1) Always research prices at more than one market before buying - you can always find the same thing somewhere else.
2) Spending too much time indicates your level of interest - find what you like quickly, then purchase or leave.
3) Don't comparison shop in front of someone you're going to buy from - it lets them know how much you like their particular product.
4) Don't get emotionally attached to something you like.
5) Be prepared to walk if they don't lower their initial price substantially.
After our disheartening discovery, I decide that I've had it with Laos. I'm sick of the constant bargaining and tired of always paying more because I'm a foreigner (even at museums and parks!). I'm sick of every tuk-tuk driver I pass who says "Hello, tuk-tuk, sir! Cheap cheap, cheap cheap!". I'm done with saying no to the hundreds of offers every days for visits to waterfalls, cave tours, village treks, restaurants, cheap massages, handicrafts, prostitutes, and "you smoke hash?". Tired of discovering that 99% of the time people who approach me want to either sell me something or practice their English so that they can sell me something later. Tired of feeling that little heartstring get pulled when one of them calls me "friend" then get burned when it becomes obvious that they're just saying "friend" to get something from me. Exhausted by maintaining a mental wall just to make it down the street without stopping to hear another pitch.
Disgusted by the whole scene, I head down to the river with Todd in tow to escape the people, the commerce, the touts, and the tourists. A nice sunset reflecting on the shimmering waters of the Mekong takes the edge off enough for me to regain a little perspective. I'm a tourist from an unimaginably wealty country visiting some of the poorest people in the world, and I'm upset because they're trying to earn a living by using a few time-tested methods, or because I pay a few extra bucks for something out of my own ignorance?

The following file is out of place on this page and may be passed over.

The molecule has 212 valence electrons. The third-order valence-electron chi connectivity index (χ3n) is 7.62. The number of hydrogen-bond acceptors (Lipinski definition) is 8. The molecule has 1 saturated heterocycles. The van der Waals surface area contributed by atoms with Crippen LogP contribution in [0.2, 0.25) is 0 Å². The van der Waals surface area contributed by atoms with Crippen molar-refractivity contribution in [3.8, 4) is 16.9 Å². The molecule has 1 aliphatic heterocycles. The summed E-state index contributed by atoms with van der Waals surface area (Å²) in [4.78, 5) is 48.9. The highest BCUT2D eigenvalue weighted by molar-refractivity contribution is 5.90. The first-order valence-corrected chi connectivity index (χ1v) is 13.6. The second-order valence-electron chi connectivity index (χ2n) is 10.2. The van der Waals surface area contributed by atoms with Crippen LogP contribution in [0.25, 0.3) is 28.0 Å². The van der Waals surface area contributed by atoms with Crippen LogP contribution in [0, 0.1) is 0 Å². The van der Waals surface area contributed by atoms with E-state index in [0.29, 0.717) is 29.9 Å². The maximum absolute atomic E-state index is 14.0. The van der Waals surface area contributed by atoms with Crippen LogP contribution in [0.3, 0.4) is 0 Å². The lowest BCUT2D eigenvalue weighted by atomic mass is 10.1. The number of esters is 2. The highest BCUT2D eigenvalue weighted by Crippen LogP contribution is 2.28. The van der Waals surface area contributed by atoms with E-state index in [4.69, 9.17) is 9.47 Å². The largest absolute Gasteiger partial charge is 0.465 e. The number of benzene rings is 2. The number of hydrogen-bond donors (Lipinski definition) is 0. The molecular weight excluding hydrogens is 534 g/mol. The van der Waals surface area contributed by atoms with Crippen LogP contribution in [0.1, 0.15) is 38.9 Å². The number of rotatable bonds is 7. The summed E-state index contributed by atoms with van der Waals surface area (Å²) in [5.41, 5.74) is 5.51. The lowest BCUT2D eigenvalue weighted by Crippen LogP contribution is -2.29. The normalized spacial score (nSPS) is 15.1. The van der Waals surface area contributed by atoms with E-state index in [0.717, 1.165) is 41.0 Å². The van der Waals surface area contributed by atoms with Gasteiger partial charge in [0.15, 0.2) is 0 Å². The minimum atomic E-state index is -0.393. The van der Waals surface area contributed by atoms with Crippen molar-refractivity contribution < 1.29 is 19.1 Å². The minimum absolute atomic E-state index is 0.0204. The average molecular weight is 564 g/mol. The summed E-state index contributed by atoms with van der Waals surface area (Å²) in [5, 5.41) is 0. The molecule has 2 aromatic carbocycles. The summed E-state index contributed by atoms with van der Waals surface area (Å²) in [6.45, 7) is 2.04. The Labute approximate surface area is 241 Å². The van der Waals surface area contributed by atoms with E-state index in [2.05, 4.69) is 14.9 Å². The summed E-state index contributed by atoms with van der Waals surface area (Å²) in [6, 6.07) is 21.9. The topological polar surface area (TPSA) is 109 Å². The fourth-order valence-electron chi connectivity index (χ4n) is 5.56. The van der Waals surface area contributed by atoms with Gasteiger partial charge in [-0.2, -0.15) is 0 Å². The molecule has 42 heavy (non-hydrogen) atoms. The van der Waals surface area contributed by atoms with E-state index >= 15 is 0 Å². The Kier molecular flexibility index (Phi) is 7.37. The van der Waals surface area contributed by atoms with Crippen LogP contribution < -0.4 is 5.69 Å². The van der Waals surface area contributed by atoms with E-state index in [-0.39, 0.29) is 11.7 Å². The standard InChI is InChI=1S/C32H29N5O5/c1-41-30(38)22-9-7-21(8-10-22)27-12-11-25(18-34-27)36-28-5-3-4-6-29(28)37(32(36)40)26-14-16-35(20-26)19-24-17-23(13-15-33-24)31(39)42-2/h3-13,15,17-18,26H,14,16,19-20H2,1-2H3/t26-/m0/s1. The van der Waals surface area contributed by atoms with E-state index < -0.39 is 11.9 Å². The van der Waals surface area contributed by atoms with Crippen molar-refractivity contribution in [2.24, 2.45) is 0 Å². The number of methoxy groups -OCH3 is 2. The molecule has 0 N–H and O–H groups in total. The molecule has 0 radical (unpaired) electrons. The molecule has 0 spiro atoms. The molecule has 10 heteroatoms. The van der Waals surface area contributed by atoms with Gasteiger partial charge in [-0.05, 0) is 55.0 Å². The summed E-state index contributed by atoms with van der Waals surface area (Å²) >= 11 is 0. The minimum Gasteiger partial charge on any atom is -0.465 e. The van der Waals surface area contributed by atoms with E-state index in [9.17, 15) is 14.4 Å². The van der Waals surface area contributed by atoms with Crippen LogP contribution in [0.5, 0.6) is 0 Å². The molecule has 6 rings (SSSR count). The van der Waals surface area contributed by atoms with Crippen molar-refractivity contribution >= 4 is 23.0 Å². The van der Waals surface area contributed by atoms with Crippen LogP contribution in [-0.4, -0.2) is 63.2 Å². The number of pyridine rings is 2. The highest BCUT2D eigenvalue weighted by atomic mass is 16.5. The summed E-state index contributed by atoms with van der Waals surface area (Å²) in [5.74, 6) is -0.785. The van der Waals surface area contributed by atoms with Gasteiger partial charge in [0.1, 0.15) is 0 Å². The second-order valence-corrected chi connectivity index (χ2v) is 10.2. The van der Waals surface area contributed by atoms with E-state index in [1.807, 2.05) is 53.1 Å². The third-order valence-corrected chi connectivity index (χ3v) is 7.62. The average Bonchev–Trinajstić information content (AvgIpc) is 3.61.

Once again it feels like the bubble of my travel fantasy-world has burst, and again I find myself surrounded by the tatters of my hopes and projections, the way I want things to be rather than how they are. Letting go of my expectatons for this experience is painful at times. I watch as occasional pangs of bitterness arise when I'm faced again and again with the reality on the ground rather than the dreamy picture in my head. When I get caught up in my mind like this it makes me wonder if all the years of meditation practice leading up to this moment have been an embarrassing waste.
The next day, I wake before dawn to watch the monks collect alms, their bare feet treading the cement streets in the frigid morning air. This must be a difficult lesson in humility for them as they collect their food amidst crowds of onlooking townspeople and gawking tourists with their flashing cameras.